The time had come. All the sacrifice, all the sweat, all the bland food, had come to this. February 3rd at Blessed Sacrament church. This was going to be my big moment. My wife and father picked me up from work, and we took the seemingly endless ride to the Brooklyn/Queens border. As we waited in the parking lot to enter the church hall, my father turned to me and said "Get an attitude. Knock this guy's head off and let's go home early." Well, I got it half right.

Once you sign in and weigh in, it's all waiting. And watching. I sized up the other guys in the room, and realized that I was the smallest one there. Strike One. Then Tony tells me that my opponent's name is Disel "Truck" Means. Strike Two. Then he tells me "I saw him warm up, he looks slow." "Well, what am I?" Strike Three. Finally, I get the call. The USA Boxing official checks my gloves, mouthpiece, and cup, and it's up the stairs, the longest flight I've ever walked. My new friend Disel and I wait behind a curtain until we're called to the ring. I try to give an impassive, unimpressed look, and while I was nervous, I was also pretty confident. I figured that I had taken enough shots to know that I can at least take a punch, so if he can't knock me out, I've got a good chance to win. We get athe signal and we walk to the ring. My wife is in the front row with a worried look on her face. I touch her hand and enter the ring. The referee gives me my instructions and I get introduced (by my proper name, no less). I strut to the middle of the ring, touch gloves with Means, and the bell rings. BLANK. The next thing I remember is being in an ambulance. Luckily, my wife had our video camera going, so I can piece together what happened. I came out after Means, jabbing him, then I threw the punch that got me in trouble. Now I threw this punch in the gym with the same result, and no intelligent human would ever throw this punch, but I did...a lead right to the body. Boom, Boom, out go the lights. Now some fighters are born with a killer instinct. I was born with no instinct. Once my arm was extended, I knew I was in trouble. Means crashed a left hook to the side of my head, and that's probably where I blacked out. I proceeded to hang around through a standing eight count and 63 seconds, before a final shot put me face down and unconscious in the first round. I'm told that I did regain consciousness after 40 seconds, and that I sat up and told jokes to the paramedics after getting up. I don't remember a thing. I woke up in an ambulance on the way to the hospital, where I proceeded to go through the usual battery of tests to make sure that I had no brain damage, at least any more than I had before I started fighting. I passed with flying colors.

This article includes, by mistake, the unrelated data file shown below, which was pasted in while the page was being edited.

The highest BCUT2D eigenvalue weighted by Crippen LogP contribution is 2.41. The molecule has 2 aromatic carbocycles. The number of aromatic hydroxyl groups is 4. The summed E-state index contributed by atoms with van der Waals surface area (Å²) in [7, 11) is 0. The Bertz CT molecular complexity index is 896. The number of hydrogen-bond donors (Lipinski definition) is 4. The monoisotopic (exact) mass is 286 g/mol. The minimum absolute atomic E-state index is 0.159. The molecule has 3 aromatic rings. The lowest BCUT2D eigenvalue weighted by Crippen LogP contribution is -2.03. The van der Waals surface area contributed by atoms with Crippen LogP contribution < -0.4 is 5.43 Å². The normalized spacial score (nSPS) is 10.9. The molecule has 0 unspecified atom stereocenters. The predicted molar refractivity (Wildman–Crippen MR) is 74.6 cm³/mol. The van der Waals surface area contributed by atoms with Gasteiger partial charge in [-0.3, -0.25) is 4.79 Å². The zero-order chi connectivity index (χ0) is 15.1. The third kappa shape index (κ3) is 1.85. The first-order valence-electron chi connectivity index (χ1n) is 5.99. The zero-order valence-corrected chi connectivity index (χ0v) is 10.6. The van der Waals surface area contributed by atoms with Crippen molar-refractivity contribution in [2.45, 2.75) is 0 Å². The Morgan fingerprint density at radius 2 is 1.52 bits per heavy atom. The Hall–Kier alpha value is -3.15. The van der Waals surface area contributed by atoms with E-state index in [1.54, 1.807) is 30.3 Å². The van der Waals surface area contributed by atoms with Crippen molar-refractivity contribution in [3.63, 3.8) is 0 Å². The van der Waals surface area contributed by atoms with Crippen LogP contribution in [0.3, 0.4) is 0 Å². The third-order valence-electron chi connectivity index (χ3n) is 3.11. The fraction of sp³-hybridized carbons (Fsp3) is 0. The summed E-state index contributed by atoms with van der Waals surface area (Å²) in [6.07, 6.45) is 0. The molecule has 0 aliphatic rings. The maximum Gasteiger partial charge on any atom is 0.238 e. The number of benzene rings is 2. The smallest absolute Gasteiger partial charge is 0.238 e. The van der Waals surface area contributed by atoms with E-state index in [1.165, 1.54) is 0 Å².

Unfortunately, my fighting career was over. After the USA Boxing rep took my passbook, gave me $5 for carfare home, and a 75th anniversary patch, my wife threatened to leave me if I fought again. So I'm now retired; writing, not fighting.

I still look at the tape of the fight though. And each time I watch it, I do a little better. I think that the next time I watch it, I'm gonna win.


by Tracy Callis


Are athletes of today better than those of the past ? Was Muhammad Ali the greatest heavyweight ever ? Is Michael Jordan the greatest basketball player ever ? Is Mark McGwire the greatest homerun hitter ever ?

The argument that athletes are bigger, faster, and stronger is heard frequently today and there is little doubt that this is true. It is also heard that because they are bigger, faster, and stronger - they are better - and many of the top performers in today's sports are rated better than their predecessors. But, are they really ?

One must be careful in making a judgment. Various sports require different skills, comply with different rules, and are played in different ways, In some sports, man competes against nature on a time or distance basis. In other sports, man competes against man on an action/reaction basis and style of play becomes more important than time or distance.


A magnificent book, The Super Athletes, written by David Willoughby and published in 1974, analyzes athletic performances in many sports and is referenced in this article.